Website Cost: A Day at the Ballpark
A question that I get on a regular basis (read: every day) is, “How much will my new website cost?”.
To which I typically say something like, “Well, that varies based on the amount of work that’s required to complete the website, and they’re all different.” and then I usually get a followup question like, “Well, can you give me a ballpark?”
So now, readers, I give you: The Ballpark!
There are a million people out there that will build you a website for a fee of your leftover Chuck E. Cheese tickets, but you probably landed here because you’re interested in what someone like Ilfusion, a real-life advertising agency who has real-live employees and works with real clients would charge you to make your company either ⓐ look appealing to your customers, ⓑ sell stuff online or ⓒ both. We’ve built websites for customers ranging from the Call of Duty® online store to Melt, the best ice cream shop in town, so we have a wide-enough swath of clients to talk about the intricacies of how websites are priced.
At Ilfusion, we’ve refined our process over the years and have a system that not only makes website builds relatively painless for the client, but also ends in a finished product that hits all the right targets. When talking cost, it all comes down to hours. At Ilfusion, we do a hybrid of flat-rate pricing and hours estimation that ensures we can hit budgets (not Chuck E. Cheese tickets) and still keep the lights on here at Ilfusion. This means that we estimate hours for the phases of the build (more about phases in a minute) and stick to that estimate, unless the client wants to add to the project after the estimate is given. “What if you wildly underestimate hours?”, you ask? We eat the cost. It sounds scary for us, but this is the cost of doing business and keeping clients and budgets happy. The only way we vary the cost is if the client changes something after everything is approved and we have to go back and redo something that’s already been approved and completed, or something is added to the project that wasn’t there from the start. We don’t want to be the agency that starts adding fees due to poor estimation. That’s not the client’s fault, it’s the agency’s.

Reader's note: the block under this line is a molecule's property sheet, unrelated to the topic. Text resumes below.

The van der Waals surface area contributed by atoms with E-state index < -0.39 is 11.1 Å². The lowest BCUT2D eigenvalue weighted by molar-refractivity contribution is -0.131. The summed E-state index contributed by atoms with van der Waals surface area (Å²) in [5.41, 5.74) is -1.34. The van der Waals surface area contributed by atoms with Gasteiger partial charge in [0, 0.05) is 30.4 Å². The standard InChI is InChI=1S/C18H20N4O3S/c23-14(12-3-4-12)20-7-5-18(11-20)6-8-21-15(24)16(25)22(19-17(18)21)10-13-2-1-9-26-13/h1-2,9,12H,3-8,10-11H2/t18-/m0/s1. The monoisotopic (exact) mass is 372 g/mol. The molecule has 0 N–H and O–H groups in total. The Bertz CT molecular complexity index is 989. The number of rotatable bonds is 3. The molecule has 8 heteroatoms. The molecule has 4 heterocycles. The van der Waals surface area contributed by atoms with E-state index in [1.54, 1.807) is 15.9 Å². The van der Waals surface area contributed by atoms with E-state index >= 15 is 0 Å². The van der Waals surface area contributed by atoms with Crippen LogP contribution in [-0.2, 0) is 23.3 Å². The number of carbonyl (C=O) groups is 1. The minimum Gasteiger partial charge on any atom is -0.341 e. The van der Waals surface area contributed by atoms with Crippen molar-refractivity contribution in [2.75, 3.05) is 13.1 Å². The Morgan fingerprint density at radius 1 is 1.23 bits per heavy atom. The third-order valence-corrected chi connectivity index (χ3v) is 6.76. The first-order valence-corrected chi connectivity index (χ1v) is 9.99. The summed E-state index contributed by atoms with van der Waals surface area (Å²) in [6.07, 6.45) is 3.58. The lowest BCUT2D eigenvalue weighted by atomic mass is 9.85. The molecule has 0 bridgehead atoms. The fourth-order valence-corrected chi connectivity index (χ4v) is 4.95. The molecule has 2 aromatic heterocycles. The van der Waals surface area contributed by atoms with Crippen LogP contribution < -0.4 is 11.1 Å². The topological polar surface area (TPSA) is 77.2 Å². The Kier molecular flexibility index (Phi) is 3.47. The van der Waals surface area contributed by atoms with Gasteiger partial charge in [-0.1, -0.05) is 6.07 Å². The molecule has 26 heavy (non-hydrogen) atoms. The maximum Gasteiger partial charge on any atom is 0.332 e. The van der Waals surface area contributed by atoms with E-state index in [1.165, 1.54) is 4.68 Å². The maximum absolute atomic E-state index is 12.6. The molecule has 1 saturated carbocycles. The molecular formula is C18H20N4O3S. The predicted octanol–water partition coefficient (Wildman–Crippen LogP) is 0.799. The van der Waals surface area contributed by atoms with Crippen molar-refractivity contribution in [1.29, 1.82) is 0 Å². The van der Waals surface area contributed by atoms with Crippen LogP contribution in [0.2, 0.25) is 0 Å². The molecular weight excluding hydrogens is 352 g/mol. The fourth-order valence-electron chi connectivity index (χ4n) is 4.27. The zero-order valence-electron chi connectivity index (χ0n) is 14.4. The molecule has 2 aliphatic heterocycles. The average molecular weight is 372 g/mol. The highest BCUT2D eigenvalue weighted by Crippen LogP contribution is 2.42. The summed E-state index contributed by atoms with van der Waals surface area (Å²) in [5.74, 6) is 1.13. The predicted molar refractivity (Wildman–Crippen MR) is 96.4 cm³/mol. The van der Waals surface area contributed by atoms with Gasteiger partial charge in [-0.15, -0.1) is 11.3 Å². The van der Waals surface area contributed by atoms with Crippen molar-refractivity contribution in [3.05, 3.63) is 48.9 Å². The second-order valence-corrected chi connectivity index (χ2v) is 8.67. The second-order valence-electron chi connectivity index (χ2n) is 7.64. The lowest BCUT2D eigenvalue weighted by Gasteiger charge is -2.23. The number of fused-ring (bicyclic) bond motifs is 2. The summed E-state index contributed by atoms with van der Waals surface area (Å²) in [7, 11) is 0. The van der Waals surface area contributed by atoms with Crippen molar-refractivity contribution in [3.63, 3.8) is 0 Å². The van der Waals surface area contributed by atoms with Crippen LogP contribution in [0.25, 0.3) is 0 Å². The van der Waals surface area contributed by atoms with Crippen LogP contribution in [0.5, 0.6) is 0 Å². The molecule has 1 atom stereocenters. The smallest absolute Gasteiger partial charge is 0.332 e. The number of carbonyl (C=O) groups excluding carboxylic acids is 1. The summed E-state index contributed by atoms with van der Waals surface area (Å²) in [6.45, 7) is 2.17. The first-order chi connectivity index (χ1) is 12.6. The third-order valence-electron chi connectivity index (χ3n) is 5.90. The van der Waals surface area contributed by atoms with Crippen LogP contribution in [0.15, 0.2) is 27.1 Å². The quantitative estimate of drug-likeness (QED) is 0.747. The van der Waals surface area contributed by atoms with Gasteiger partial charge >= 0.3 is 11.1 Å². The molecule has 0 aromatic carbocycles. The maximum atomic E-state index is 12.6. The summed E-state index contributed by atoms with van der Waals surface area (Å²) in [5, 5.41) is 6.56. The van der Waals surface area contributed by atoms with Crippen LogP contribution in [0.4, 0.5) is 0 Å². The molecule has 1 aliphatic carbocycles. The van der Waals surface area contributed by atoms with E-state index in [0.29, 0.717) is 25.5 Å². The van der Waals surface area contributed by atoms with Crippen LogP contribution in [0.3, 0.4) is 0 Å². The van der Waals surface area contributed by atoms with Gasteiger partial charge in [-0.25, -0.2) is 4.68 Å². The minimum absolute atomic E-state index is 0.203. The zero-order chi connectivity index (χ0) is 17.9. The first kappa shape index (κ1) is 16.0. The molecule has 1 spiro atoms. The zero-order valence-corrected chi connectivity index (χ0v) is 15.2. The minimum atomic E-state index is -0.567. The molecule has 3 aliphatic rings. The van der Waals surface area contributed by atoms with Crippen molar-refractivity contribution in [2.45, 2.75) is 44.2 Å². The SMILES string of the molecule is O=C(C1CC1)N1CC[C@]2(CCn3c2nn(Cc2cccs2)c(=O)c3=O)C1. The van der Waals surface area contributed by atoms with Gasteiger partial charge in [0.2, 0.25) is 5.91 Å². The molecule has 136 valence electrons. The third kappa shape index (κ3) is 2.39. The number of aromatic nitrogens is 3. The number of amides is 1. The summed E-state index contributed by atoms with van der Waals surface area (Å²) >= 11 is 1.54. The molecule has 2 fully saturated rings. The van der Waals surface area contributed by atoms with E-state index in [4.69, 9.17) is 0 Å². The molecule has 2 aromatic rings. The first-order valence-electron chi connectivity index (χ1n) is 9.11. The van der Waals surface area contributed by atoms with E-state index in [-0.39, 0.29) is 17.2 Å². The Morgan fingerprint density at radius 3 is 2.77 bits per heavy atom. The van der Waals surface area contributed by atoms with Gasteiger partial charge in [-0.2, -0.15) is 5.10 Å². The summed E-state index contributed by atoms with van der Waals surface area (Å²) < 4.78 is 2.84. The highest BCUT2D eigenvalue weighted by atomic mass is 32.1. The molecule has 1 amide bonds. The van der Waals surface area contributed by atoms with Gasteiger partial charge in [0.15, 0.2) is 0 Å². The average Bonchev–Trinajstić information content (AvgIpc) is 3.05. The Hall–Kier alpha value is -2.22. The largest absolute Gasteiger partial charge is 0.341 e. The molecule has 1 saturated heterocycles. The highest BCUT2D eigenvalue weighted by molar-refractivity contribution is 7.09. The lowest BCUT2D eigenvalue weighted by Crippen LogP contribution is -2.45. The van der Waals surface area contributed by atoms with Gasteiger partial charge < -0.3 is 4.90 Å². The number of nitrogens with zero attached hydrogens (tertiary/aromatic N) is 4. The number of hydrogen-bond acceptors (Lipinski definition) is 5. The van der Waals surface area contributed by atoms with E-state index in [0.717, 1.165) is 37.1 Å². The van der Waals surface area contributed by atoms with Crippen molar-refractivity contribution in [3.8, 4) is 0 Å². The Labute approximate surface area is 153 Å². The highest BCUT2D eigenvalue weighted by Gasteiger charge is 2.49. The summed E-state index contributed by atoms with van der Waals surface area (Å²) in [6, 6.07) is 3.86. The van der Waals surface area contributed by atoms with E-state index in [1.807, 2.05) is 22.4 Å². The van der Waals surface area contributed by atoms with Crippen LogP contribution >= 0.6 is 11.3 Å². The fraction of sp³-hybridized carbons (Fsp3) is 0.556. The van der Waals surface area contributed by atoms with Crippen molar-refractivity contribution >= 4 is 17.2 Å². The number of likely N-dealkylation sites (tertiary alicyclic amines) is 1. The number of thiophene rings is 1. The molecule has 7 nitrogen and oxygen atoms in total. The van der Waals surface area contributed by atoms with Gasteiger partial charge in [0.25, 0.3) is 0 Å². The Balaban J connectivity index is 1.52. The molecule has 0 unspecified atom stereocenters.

Our web development process is pretty straightforward because we make it that way. The actual work that goes into it is pretty darn complicated though.
Our builds are broken into 4 unique phases. These phases are based partially on the team that’s handling the work and partially the type of work done for that phase. We have our clients sign off on each deliverable to make sure everything is approved before moving to the following steps in the project.
The Phases are:
Discover – The planning phase. This is where we create the roadmaps that we follow for the entire project. The deliverables include a discovery meeting, a project plan and a creative brief (our marching orders).
Design – The concept phase. This is where we start creating things you can see including the sitemap, wireframe(s) and comps (compositions; pictures that look like webpages but aren’t coded yet)
Develop – This is the implementation of the designs created in the design phase. This is where we start programming the website and making it functional.
Launch – This phase includes any last minute revisions, testing for cross-browser and cross-device compatibility (making sure it looks good everywhere) and launching the site into the world.
Nuts & Bolts
Websites themselves are fairly simple. The basic components of a website are:
A server – This is where your website lives on the internet.
A domain name – This is the text that people type into their browser to get to the server, also called a URL.
A Content Management System (CMS) – This is the software behind what people see in their browser, and the system used to make content edits and additions.
Plugins – These are extra bits of software attached to the CMS that do special things that the CMS doesn’t do on its own.
Integrations – 3rd party things that already exist in the world that people would use on their websites. You usually pay someone else for these services (like a concert ticket system, online banking service, or rent payment portal).
But I need SEO plugins!